By rejecting a no-fly zone, NATO gave the green light to bomb Ukraine. This is what President Zelensky said in a speech.
In a bitter and emotional speech, Ukrainian President Volodymyr Zelensky criticized NATO for not enforcing a no-fly zone over his country. "All the people who die from now on will also die because of you, because of your weakness, because of your lack of unity," he said in a speech. "The alliance gave the green light to bombing Ukrainian towns and villages by refusing to establish a no-fly zone." This would completely tie Russia's hands with regard to air strikes on Ukraine.
On Friday, NATO refused to set up a no-fly zone. Because this could trigger a full-scale war in Europe with nuclear-armed Russia, the alliance warned.
"All the Alliance did today was to put 50 tons of diesel fuel through their procurement system for Ukraine. Maybe so we can burn the Budapest Memorandum," said Zelenskyy, referring to the security guarantees given to Ukraine in 1994 in exchange for the withdrawal of their Soviet-era nuclear weapons. "You will not be able to compensate us with liters of fuel for the liters of our blood that have been spilled for our common Europe."
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The Ukrainians would continue to resist, he said, and had already thwarted Russia's plans for a lightning invasion by enduring nine days of darkness and evil. "We are children of light. The history of Europe will remember this forever."
Several international media have stopped working in Russia
A new Russian media law criminalizes journalists working independently. CNN, BBC and Bloomberg are therefore stopping their work in the country.
Following the enactment of a new media law in Russia, several international broadcasters and agencies have suspended all or part of their work in the country. "CNN will stop broadcasting in Russia while we continue to assess the situation and our next steps," a spokesman for the US broadcaster confirmed on Friday evening when asked. The US news agency Bloomberg had previously announced that it would stop reporting on Russian territory. The British BBC also initially stopped any form of reporting on the territory of the Russian Federation.
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Russian President Vladimir Putin signed several laws further restricting freedom of expression in Russia on Friday evening, further curtailing independent media reporting. Up to 15 years in prison are threatened for spreading alleged "false information" about the Russian armed forces. Penalties also threaten those who publicly "denigrate" the army. The Russian parliament had previously approved a corresponding change in the law.
Allegations of criminalizing journalism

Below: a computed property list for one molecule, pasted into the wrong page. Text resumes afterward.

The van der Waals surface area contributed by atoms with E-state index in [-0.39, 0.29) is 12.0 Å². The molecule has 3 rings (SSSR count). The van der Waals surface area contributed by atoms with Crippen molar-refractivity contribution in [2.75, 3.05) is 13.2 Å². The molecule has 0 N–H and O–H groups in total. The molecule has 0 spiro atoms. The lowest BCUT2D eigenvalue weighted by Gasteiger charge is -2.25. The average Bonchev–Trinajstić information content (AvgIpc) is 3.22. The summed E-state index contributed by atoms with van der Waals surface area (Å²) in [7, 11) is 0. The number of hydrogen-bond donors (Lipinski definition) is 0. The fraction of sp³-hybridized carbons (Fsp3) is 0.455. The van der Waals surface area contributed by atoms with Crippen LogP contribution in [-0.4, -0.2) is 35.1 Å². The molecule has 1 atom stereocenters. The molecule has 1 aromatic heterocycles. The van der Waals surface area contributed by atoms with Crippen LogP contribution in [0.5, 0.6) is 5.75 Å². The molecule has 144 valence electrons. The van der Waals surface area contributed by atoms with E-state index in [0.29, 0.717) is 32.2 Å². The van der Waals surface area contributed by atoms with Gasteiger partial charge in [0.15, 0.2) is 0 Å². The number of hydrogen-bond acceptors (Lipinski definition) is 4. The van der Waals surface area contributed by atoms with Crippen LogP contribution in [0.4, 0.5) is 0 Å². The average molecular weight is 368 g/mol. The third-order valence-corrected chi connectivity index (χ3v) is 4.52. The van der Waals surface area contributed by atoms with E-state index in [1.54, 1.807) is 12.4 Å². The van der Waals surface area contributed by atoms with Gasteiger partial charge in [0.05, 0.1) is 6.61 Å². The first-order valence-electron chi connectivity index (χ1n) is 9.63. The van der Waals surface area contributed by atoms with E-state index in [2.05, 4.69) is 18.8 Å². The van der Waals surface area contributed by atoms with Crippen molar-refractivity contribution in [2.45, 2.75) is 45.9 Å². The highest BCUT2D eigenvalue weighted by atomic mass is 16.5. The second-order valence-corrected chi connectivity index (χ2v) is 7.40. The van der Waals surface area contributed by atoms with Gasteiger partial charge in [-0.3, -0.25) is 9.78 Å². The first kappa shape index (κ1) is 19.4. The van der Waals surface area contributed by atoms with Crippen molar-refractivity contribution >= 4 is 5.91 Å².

"Bloomberg News will temporarily suspend the work of its journalists in Russia," the New York-based company said on Friday evening. The change in the law appears to be aimed at making every independent journalist a criminal, said Bloomberg editor-in-chief John Micklethwait. That makes it impossible "to continue any semblance of normal journalism in the country."The BBC announced its decision via Twitter on Friday. "This legislation appears to criminalize the process of independent journalism," BBC director general Tim Davie was quoted as saying in the tweet. "This leaves us with no option but to halt the work of all BBC News journalists and their staff in the Russian Federation while we investigate the full impact of this undesirable development."
Employee safety comes first, Davie continued. "We're not willing to put them at risk of prosecution just because they're doing their job." He expressed his respect for all employees in Russia "for their bravery, determination and professionalism".
Next BBC news for millions of Russians
However, the BBC's Russian-language news program will continue to be operated from outside Russia. Reporting from Ukraine will also continue. The BBC remains committed to making independent information available to audiences around the world, including millions of Russians using the BBC News Service.
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Since last week, media in Russia have been banned from using terms such as "attack", "invasion" and "declaration of war" in reporting on the war against Ukraine. Moscow describes the war as a military "special operation".
On Friday, the authorities blocked the online network Facebook and restricted access to Twitter. The Russian media regulator Roskomnadzor justified the blocking of Facebook by saying that the network had "discriminated against" Russian media. Roskomnadzor initially did not give reasons for restricting access to Twitter. The authority merely stated that the basis for the access restriction was an application by the Attorney General's Office dated February 24 - the day the Russian war of aggression in Ukraine began.
Many Russians had used Facebook and Twitter to find out about the invasion of the neighboring country outside of the state media. Vice President of the Facebook group Meta, Nick Clegg, said about the blockade of the platform in Russia: "Soon millions of ordinary Russians will be cut off from reliable information and will be silenced." He announced that he would do everything possible to have the ban lifted.
Critical media are switched off
The Russian authorities have tightened their crackdown on critical media voices since the beginning of the war of aggression in Ukraine. The independent radio station Echo Moskwy (Moscow Echo), for example, had to announce its closure on Thursday after being banned from broadcasting for its coverage of the invasion of Ukraine. The independent television channel Dozhd was also banned.
On Friday, another independent medium, the website Snak, ceased operations. The independent daily Novaya Gazeta deleted its coverage of the Ukraine invasion from the Internet.
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